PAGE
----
Cape York Peninsula Tropical Savanna Cape York Peninsula Tropical Savanna Cape York Peninsula Tropical Savanna

Image credits: (1) Roisterer, Creative Commons (2) Creative Commons (3) Courtesy of Jim Benton

Cape York Peninsula Tropical Savanna

The ecoregion’s land area is provided in units of 1,000 hectares. The protection goal is the Global Safety Net (GSN1) area for the given ecoregion. The protection level indicates the percentage of the GSN goal that is currently protected on a scale of 0-10. N/A means data is not available at this time.

Bioregion: Queensland Tropical Rainforests & Savannas (AU9)

Realm: Australasia

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States: Australia

The Cape York Peninsula was once the connection point between Australia and the island of New Guinea when sea levels were lower in the past. Thus, the plants and animals here reflect a mixture of Australian and Papuan elements. The peninsula supports heathlands, dune vegetation, rainforest, wetlands, and mangrove vegetation. The ecoregion's location and diverse habitats make for a rich biota representing one quarter of Australia’s frogs, one quarter of its reptiles, a third of all mammals, and half of its birds represented.

The flagship species for the Cape York Peninsula Tropical Savanna ecoregion is the Cape York birdwing butterfly. Image credit: Courtesy of Wildscreen Exchange

Cape York Peninsula experiences a tropical and monsoonal climate. It has a dry season between May and October, and a heavy monsoon season between November and April. The mean annual temperature ranges between 18ºC and 27ºC. Annual mean precipitation ranges from 700 mm in the south to 2,000 mm in the north. Eucalypt woodlands comprise 64% of the region, with 36% of the communities dominated by Darwin stringybark (Eucalyptus tetrodonta). Low open woodlands of Melaleuca spp. Cover 15%, while 20% of the rainforest in Australia occurs here with a concentration on the east coast. There are 36 mangrove species on both coasts of the Peninsula.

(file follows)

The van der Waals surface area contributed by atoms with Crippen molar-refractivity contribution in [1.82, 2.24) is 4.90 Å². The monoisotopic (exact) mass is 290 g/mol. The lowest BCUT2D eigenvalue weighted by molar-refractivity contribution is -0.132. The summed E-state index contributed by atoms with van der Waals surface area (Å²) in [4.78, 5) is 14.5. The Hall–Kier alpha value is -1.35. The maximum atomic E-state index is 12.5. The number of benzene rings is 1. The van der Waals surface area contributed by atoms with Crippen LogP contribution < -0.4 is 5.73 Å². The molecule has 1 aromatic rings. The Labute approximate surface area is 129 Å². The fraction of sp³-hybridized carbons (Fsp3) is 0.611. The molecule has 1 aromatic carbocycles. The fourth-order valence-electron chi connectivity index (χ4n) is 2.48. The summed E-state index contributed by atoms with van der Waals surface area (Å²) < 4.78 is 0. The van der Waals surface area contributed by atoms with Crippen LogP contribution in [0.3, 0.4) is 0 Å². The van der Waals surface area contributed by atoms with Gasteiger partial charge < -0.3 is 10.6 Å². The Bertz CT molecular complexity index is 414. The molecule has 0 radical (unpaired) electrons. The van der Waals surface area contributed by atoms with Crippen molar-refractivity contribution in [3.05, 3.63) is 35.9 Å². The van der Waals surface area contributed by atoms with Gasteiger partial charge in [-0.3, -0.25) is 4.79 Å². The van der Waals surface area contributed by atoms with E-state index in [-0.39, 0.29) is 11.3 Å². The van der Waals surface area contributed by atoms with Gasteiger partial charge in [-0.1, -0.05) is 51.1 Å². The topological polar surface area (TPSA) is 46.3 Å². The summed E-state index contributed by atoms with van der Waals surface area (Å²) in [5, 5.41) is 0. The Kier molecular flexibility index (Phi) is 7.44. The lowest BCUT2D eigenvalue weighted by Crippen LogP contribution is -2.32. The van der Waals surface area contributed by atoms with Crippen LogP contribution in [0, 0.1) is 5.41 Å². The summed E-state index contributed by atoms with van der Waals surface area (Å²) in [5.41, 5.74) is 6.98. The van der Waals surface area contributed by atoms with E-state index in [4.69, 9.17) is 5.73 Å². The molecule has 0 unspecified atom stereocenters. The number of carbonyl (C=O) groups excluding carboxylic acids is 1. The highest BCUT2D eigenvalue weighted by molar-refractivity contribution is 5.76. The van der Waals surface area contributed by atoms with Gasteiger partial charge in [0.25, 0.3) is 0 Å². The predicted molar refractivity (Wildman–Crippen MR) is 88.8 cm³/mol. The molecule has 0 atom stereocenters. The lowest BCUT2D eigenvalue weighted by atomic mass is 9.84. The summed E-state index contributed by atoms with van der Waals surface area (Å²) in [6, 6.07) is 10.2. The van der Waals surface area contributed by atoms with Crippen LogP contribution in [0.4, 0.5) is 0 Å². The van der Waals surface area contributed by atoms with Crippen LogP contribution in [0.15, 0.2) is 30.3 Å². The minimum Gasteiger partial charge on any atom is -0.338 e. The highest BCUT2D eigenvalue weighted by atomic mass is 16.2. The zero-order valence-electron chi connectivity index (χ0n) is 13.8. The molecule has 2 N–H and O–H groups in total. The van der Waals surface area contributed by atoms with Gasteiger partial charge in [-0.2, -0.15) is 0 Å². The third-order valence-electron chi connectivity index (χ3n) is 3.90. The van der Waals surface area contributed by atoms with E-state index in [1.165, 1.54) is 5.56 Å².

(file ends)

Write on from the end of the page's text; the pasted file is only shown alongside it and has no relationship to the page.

Yellow-spotted honeyeater. Image credit: JJ Harrison, Creative Commons

Overall, 39 distinct vegetation types are recognized. More than 100 Gondwanan plants (archaic lineages with links to the ancient supercontinent) occur here, including members of the primitive angiosperm families Annonaceae and Lauraceae, orchids of the Arthochilus, Corybas, and Calochilus genera, and members of the Araucariaceae and Podocarpaceae families. Sixty-two genera of orchids are recorded and 16% of the orchid flora in Australia occurs in the McIlwraith Ranges. Over 3,338 vascular plants are recorded in Cape York Peninsula, 264 are endemic and additional 100 are likely to be restricted to the ecoregion. Endemism is pronounced, for example, in Jedda (Thymelaeaceae) and the palms Normanbya and Wodyetia.

Green tree python. Image credit: Micha L Rieser, Creative Commons